With temperatures dipping into the 30s and still no overnight shelters in place to keep the unhoused warm, homeless advocates took matters into their own hands this week.

Scott Carroll can be reached at scarroll@nrtoday.com or 541-957-4204. Or follow him on Twitter @scottcarroll15.

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(14) comments


That propane-heated enclosed space looks like an invitation to carbon monoxide poisoning and death.

Fine article; thank you, News-Review.


I thought the same thing, CitizenJoe, and hoped it was open on one side. At least people were trying to help.


I suggest hot tents with vented woodstoves, at designated places for people to be. Although woodstoves create carbon monoxide, the stoves made for these can be used safely. That way they could all protect themselves much better in the future. Also these can protect everyone, not just those who make it to a warming center or shelter when it is 32 degrees and snowing.

Even better, we should quit trying to manage the problem of homelessness and start solve it with actual housing for everyone.

Nurse Bishop

The homeless are a real problem. In many places, America, the greatest nation this world has ever known is starting to look like a third world country. We have got to do something and not allow people to live on the street in garbage piles like rats, surrounded with trash, needles and feces. We can't just go around someone lying unconcious on the sidewalk. We should not have to avoid aggressive drug crazed individulas raving in the street. A lot of these people are incapable of taking care of themselves. Yet the ACLU and others lobby for laws that allow people so people can be free to be metally ill or street dwelling drunks, drug addicts and criminals. I don't blame the churches for not wanting to take this problem on, it is even dangerous for the usually elderly do gooders. "The homeless need homes" - Many, if not most citizens can hardly afford to keep their own homes and pay their property taxes.

Personally from what I have seen the homeless need to be rounded up, sorted out and helped. The ones just down on their luck, homeless because they lost their job, they need to be given a boost to get a home and a job again. The mentally ill need to go to mental hospital to be given their medicine. Because they stop taking their meds once back on the street. The drunk and addicted need expensive rehab programs payed for by the taxpayers. But many if not most go right back to drugs as soon as they get out. They go back to expensive rehab multiple times.They, too, need to be penned up on something like a county work farm, where they could learn pride in themselves learn useful skills to support themselves and have a normal life.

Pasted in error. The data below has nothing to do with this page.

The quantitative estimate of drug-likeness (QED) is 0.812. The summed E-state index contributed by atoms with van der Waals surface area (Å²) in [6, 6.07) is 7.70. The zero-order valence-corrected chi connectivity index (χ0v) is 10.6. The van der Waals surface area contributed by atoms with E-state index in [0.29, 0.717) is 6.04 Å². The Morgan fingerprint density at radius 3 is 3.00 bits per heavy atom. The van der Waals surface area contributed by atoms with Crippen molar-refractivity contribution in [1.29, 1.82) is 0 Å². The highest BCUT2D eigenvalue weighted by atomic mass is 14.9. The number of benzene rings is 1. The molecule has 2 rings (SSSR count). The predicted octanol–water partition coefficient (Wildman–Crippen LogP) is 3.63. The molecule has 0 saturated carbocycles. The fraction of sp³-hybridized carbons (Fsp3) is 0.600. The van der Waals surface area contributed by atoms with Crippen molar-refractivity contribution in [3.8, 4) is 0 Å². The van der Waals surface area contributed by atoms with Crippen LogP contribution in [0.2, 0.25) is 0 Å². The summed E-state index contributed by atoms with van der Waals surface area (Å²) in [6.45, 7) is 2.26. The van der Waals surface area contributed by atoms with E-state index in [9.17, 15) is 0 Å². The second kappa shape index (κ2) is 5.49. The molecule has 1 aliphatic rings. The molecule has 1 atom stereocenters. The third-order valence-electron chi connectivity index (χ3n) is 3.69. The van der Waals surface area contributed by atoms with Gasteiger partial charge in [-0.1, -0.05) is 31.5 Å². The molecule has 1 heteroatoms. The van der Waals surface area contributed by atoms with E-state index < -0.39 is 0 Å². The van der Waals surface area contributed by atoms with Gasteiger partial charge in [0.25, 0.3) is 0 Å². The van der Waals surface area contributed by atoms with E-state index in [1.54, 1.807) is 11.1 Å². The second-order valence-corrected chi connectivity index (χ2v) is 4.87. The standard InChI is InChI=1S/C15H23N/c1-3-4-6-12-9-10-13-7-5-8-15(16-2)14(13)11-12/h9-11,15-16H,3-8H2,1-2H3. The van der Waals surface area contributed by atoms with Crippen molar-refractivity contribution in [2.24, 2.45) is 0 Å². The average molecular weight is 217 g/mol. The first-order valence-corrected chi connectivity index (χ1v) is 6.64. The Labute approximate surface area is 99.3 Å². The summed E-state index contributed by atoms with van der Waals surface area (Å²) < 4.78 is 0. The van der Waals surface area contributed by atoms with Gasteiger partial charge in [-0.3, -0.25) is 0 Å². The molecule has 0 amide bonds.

These are my solutions but are these going to happen? No, because the ACLU and the liberals won't allow. So parts of our towns and cities look like stinking armpits with people living on piles of garbage like rats. Hats off to the Roseburg Police Dept. What would we do without the police? And finally, here is what the city of Coos Bay has done about the homeless problem> https://theworldlink.com/news/local/coos-bay-passes-camping-ordinance-to-regulate-homeless/article_58d09ec2-f934-11eb-98be-db7f7f3105da.html


It is saddening that churches in Roseburg are not opening warming centers for the homeless. Two churches with which I am familiar, St. Joseph's Catholic Church and the Mormon Church in Hucrest, each have large gymnasiums which could easily serve as warming centers.They sit unused every night. Why not put them to good use? Where is the Christian spirit amongst you? Please open your doors to those in need.

MI Go Beav

Sure, letting drug addicted, mentally-ill people into your building? What could go wrong? Why don't you open your home to these people?


It's a shame that someone in the community called the police on people trying to stay warm during cold weather. It is becoming more and more apparent to me that the citizens of Roseburg are not kind people.


Not to frighten you John, but we could very well be related way up the family tree. My great grandparents Payne homesteaded in the late 1800's outside of Pendleton. [unsure]


"Roseburg City Council approved changes in regulations that were intended to make it easier for church groups to open their doors for a warming center. However, none did." This explains why younger people are moving away from religion. Younger people could be involved in volunteering in the operation of temporary housing at church facilities, any teen can stir a soup. You can't tell me that area houses of worship intended them to be operated as country clubs for the elite. That would make them monsters who have turned away from the teachings of Jesus. What's gone wrong with a church who no longer believes in benevolence, who turns their back on the least among us?